on the council rules post - that's an old Ludye Wallace trick and not what the rule was intended forWhat bothers me most about Ferrell's response are the insinuations in the word "trick" about motivations and intentions. Tricks are acts meant to deceive people, and I learned fairly quickly while being Ludye's constituent that there usually seemed to be some hidden vice in his council actions. I found Ludye's deceit to be about talking as if he were representing the community while merely serving himself.
For all of his talk about listening to constituents, he never responded to e-mails or attended neighborhood meetings. The one discussion I had with him face-to-face about one of his bills, he argued incessantly with me and seemed to close his mind to my perspective. He promised to have community meetings on development issues and did not.
Ludye earmarked thousands of dollars for private non-profits likely to return favors later and ignored Metro Park pleas to use council discretionary funds to provide summer youth programming as community centers reduced hours in tight budget times. He attempted to redirect funds that would have helped struggling families pay their utility bills to a non-profit tennis program. He went to bat for a growth-focused university against the Rose Park neighborhood and its sense of character. Speaking of character, Ludye has not exactly been a model. He grew grass on his properties that was code-violating tall and he was indicted for his patronage of gambling houses.
And he only did that just while I was paying attention to him.
Ferrell may have served on council with both Ludye and Jameson, but his attempt to criticize squeaky clean MJ with a comparison to Ludye is patently absurd. Mike Jameson's tenure on Metro Council is broadly characterized as above reproach. Jameson listened to his constituents. He expressed hesitance at the one request I made of him when I lived in his East Nashville district, but he said he would raise the issue in council if I were set on it. He held community meetings. He recommended discretionary funds not for patronizing non-profits but for public infrastructure. His opponents may not like his stance on the issues, but they can hardly pin anything on him with regard to ulterior motives.
Jameson's attempts to slow down the Mayor's rush-to-convention-center have been telegraphed and broadcast. His use of the rules to guarantee that questions bubbling up from the public get answered were fairly predictable. Where's the sleight of hand? More importantly, where is the arrogant selfishness that marked the tricks of Ludye Wallace? How does it serve Mike Jameson to plant himself in front of Karl Dean's steamroller or to risk his political career by taking on McNeely, Pigott, and Fox (who besides Dean counts Phil Bredesen and scores of other Tennessee big shots as close friends)?
The reality of the situation is that Ludye Wallace never would have attempted to stop the Mayor's convention center proposal, because the Mayor would have already thrown Ludye whatever bone he asked for. Ludye never would have taken the risk to oppose on principle. Standing up for the right thing "tho the heavens fall" is not Ludye's style. Being a Salty Papa is.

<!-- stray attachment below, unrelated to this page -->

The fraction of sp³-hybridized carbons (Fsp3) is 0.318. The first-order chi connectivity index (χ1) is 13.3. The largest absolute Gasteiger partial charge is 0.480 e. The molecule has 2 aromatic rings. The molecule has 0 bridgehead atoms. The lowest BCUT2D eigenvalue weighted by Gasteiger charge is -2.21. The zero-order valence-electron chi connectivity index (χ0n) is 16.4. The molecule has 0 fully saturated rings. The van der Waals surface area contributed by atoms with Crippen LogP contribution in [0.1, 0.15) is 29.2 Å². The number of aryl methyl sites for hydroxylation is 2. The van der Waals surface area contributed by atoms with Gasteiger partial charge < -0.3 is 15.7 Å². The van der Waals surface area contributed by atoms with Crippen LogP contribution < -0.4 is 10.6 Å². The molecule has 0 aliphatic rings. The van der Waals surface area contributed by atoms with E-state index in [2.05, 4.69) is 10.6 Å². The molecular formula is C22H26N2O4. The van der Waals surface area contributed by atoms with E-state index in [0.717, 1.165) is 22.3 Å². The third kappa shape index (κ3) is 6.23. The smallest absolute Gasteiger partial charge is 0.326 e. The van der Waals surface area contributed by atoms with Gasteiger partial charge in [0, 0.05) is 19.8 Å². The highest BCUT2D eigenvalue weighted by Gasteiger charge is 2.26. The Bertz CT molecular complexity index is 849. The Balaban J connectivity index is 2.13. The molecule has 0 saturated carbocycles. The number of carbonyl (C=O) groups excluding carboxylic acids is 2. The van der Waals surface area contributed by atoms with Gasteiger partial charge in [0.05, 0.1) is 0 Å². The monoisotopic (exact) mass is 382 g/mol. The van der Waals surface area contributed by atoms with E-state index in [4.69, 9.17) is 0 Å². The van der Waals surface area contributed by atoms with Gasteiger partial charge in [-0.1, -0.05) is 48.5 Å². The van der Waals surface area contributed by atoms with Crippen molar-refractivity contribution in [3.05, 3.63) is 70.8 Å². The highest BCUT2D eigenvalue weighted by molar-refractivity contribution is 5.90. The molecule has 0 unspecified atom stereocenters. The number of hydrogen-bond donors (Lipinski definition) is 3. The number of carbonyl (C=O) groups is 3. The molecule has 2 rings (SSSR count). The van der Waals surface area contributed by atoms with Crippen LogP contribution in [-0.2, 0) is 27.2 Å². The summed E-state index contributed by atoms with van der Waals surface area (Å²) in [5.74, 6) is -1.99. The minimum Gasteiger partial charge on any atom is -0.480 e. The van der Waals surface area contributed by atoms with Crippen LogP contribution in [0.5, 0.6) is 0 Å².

The irony here is that Ludye is now a paid lobbyist for the Mayor's convention center plan. The Nashville Convention and Visitors Bureau is paying him $1,500 to be a "minority representative" with council relationships and knowledge of council procedure. Too bad that amount won't cover the $2,000 he lost on June 2, 2006 visiting "constituents" in a gambling house a few blocks west of the street where I live. I don't hear any trepidation from Chris Ferrell about Ludye's influential new position.
In lumping Ludye and MJ, either Ferrell is riding the Dean steamroller himself or he knows something about a dark side to Jameson that none of the rest of us do. Having watched both CMs, I consider Ferrell's short burst at Jameson serious, and I would like to know more about what sort of Ludye-like deceit he believes that Jameson was intending. I've asked him to clarify, but he has not responded. That's the mark of tactical attempts to undermine credibility rather than exhibition of authentic attempts to join the debate and to answer all questions.
I have yet to understand why advocates of the Music City Center might be more offended that Jameson is demanding answers from the Mayor before moving ahead than they should be at the pummelling Mayor's managers have given the Metro budget.
In the end, though, Ferrell has to concede that if Mike Jameson attempted to trick people by derailing the Dean express, then Vice Mayor Diane Neighbors and 15 other council members exercised their own form of deceit in arranging, staging, and executing last Friday's defeat of Jameson's actions. They did not exactly take the high road. One could interpret their actions as a use of the Charter against the intentions and spirit of the Charter.
If the Southcomm publisher truly believes that Jameson was morally wrong for exercising a privilege that the Charter gives him to delay the process in order to have the Mayor's office answer a few questions, then he cannot without self-contradiction excuse convention center proponents for using the rules against Jameson deceitfully. Two wrongs don't make a right, unless you're riding the Karl Dean steamroller.